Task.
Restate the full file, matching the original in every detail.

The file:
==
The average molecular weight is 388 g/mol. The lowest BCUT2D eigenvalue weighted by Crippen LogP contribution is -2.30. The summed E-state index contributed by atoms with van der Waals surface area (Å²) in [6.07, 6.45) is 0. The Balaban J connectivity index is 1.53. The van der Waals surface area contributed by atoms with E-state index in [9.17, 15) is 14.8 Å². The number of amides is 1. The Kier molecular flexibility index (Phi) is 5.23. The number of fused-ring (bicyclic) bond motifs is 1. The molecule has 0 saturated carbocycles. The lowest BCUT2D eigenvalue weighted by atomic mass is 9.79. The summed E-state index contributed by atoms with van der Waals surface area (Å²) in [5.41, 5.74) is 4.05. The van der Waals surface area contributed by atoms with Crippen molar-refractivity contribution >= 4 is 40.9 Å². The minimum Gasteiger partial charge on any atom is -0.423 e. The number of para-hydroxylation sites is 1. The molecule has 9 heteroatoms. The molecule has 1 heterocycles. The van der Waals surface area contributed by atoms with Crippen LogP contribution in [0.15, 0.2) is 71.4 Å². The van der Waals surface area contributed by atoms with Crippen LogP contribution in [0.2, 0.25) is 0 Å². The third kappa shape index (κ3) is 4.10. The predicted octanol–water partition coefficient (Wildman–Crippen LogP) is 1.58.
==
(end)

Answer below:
The average molecular weight is 388 g/mol. The lowest BCUT2D eigenvalue weighted by Crippen LogP contribution is -2.30. The summed E-state index contributed by atoms with van der Waals surface area (Å²) in [6.07, 6.45) is 0. The Balaban J connectivity index is 1.53. The van der Waals surface area contributed by atoms with E-state index in [9.17, 15) is 14.8 Å². The number of amides is 1. The Kier molecular flexibility index (Phi) is 5.23. The number of fused-ring (bicyclic) bond motifs is 1. The molecule has 0 saturated carbocycles. The lowest BCUT2D eigenvalue weighted by atomic mass is 9.79. The summed E-state index contributed by atoms with van der Waals surface area (Å²) in [5.41, 5.74) is 4.05. The van der Waals surface area contributed by atoms with Crippen molar-refractivity contribution >= 4 is 40.9 Å². The minimum Gasteiger partial charge on any atom is -0.423 e. The number of para-hydroxylation sites is 1. The molecule has 9 heteroatoms. The molecule has 1 heterocycles. The van der Waals surface area contributed by atoms with Crippen LogP contribution in [0.15, 0.2) is 71.4 Å². The van der Waals surface area contributed by atoms with Crippen LogP contribution in [0.2, 0.25) is 0 Å². The third kappa shape index (κ3) is 4.10. The predicted octanol–water partition coefficient (Wildman–Crippen LogP) is 1.58.